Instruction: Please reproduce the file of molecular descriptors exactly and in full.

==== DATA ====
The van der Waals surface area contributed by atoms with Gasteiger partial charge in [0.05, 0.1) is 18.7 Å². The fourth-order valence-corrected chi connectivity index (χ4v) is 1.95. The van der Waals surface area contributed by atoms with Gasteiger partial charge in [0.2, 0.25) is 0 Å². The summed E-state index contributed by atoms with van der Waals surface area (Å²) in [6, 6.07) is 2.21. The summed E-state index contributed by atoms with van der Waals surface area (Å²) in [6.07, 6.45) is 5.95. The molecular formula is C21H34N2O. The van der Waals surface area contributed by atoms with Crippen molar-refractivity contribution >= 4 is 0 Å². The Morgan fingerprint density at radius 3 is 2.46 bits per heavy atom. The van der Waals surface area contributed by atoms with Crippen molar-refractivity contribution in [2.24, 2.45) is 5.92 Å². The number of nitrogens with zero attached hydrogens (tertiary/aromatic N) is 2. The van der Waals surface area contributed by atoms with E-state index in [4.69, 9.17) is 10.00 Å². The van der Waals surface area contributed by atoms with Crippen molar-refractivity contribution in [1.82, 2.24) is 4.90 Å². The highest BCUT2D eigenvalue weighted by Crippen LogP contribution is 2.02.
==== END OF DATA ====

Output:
The van der Waals surface area contributed by atoms with Gasteiger partial charge in [0.05, 0.1) is 18.7 Å². The fourth-order valence-corrected chi connectivity index (χ4v) is 1.95. The van der Waals surface area contributed by atoms with Gasteiger partial charge in [0.2, 0.25) is 0 Å². The summed E-state index contributed by atoms with van der Waals surface area (Å²) in [6, 6.07) is 2.21. The summed E-state index contributed by atoms with van der Waals surface area (Å²) in [6.07, 6.45) is 5.95. The molecular formula is C21H34N2O. The van der Waals surface area contributed by atoms with Crippen molar-refractivity contribution >= 4 is 0 Å². The Morgan fingerprint density at radius 3 is 2.46 bits per heavy atom. The van der Waals surface area contributed by atoms with Crippen molar-refractivity contribution in [2.24, 2.45) is 5.92 Å². The number of nitrogens with zero attached hydrogens (tertiary/aromatic N) is 2. The van der Waals surface area contributed by atoms with E-state index in [4.69, 9.17) is 10.00 Å². The van der Waals surface area contributed by atoms with Crippen molar-refractivity contribution in [1.82, 2.24) is 4.90 Å². The highest BCUT2D eigenvalue weighted by Crippen LogP contribution is 2.02.